Offshore or on, more visitors dive into Bonaire's attractions

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Bonaire has been known as a diver's paradise for decades. Year after year, diving enthusiasts from around the world flock to the protected waters surrounding this Netherlands Antilles island. 

With more than 80 dive and snorkel sites, as well as 24 dive shops, scattered across Bonaire, diving is available day and night, whether from the shore or by boat.

Bonaire's coastline has been a protected marine park since 1979, so snorkelers and divers must pay usage fees -- $10 and $25, respectively -- to enter the waters.

Resorts popular with divers include the Sand Dollar Condominium Resort, Captain Don's Habitat and the Buddy Dive Resort. The three properties welcome thousands of divers each year, all of whom want to get in as many dives as possible during their stay.

My stay at the Sand Dollar proved comfortable. Although guest units are situated to best catch trade winds, bedrooms are air-conditioned nonetheless. And guest kitchens come fully equipped, but an on-site restaurant serves three meals a day.

The diving and snorkeling right offshore was excellent; the Sand Dollar is adjacent to the Bari Reef, which is home to more than 300 species of fish.

Shore dives to the reef are one of the main selling points of the resort. 

Andre Nahr, owner and director of the Bonaire Dive & Adventure dive shop at the Sand Dollar, said he sees many repeat divers.

"The divers like Bonaire very much," he said. "They like the people of Bonaire and the ease of diving here. Any place they enter the water, they can experience a beautiful dive."

The Sand Dollar offers Ocean's Classroom, a discovery program for kids that combines snorkeling with hands-on lessons about the ocean and its flora and fauna.

What's on, onshore

Diving aside, visitors to Bonaire are increasingly interested in what's offered onshore, as well. In terms of accommodations, the island -- even with just eight hotels and a ninth, an all-inclusive Divi resort, to be built in 2009 -- can fit most budgets, from backpacker to high-end.

Visitors can bike, hike and drive across the diverse island. Activities include tours of the 13,500-acre Washington Slagbaai National Park wildlife sanctuary, where birds, lizards, goats, donkeys and iguanas can be viewed in their natural habitats, as well as windsurfing at Lac Bay, beach horseback rides, sea kayaking and bird-watching.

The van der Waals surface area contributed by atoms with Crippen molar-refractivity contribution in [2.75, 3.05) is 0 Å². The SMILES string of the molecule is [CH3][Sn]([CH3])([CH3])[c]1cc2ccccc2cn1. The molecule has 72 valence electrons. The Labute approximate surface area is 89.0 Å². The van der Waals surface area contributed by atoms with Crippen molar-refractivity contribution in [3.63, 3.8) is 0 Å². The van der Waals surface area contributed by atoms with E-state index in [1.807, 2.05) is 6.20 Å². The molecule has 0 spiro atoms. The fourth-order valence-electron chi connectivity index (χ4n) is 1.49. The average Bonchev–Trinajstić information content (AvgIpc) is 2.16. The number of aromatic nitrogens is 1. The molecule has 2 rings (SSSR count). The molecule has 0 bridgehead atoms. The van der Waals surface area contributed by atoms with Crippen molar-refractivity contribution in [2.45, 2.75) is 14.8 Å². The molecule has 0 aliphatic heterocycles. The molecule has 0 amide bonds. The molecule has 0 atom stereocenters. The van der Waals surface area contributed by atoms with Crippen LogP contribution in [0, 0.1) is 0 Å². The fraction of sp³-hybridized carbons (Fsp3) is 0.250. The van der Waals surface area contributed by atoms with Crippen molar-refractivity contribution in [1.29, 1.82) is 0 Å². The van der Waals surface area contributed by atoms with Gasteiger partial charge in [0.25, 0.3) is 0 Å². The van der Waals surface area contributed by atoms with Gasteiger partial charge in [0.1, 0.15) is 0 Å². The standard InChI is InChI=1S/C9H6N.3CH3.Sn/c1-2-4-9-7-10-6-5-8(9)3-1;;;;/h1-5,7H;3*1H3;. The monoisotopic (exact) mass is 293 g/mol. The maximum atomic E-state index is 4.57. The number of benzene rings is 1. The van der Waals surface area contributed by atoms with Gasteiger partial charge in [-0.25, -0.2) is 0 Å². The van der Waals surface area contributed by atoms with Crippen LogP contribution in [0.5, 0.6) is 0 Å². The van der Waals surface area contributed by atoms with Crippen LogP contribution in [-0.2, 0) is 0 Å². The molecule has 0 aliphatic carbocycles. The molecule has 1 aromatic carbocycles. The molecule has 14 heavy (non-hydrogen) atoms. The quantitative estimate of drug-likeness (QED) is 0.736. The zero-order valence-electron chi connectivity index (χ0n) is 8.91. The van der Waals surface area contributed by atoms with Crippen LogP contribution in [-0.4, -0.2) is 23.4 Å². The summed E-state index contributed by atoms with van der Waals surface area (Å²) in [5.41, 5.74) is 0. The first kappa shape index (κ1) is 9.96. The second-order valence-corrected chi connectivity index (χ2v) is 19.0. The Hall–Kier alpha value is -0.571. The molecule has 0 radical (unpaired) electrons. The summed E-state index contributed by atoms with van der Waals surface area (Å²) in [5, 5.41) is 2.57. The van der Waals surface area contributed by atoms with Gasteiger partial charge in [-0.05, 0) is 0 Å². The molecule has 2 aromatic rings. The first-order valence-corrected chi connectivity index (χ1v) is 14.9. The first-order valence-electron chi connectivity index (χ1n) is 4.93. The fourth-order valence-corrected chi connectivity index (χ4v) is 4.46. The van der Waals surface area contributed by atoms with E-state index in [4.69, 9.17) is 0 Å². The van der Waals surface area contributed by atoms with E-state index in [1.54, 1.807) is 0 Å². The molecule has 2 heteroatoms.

Kralendijk, Bonaire's capital and largest town, home to historical buildings and a growing nightlife scene, is a magnet for visitors, especially when a festival is on.

A boom in cruise-ship calls is boosting both Bonaire's economy and its leisure travel market visibility. For the coming 2007-2008 tourism high season, local tourism officials are forecasting more than 160,000 cruise passenger arrivals. 

But controlled growth, especially with cruise ship calls, is essential, according to Ronella Croes, Bonaire's tourism director. 

"It's very important that Bonaire not be taken over by the large cruise ships," she said. "We are marketing to the smaller ships from 100 to 300 passengers in size."

That said, Croes acknowledged that many jobs will be created by the tourism boom over the next few years, but training locals on its importance, and in the service culture, will also be key.

"Having friendly, professional people greet and serve our visitors is the most important thing we can do," she said.

For more information or reservations at the Sand Dollar, call (800) 288-4773 or visit www.divesanddollar.com. For more on Bonaire, visit www.infobonaire.com.

To contact the reporter who wrote this article, send e-mail to [email protected].

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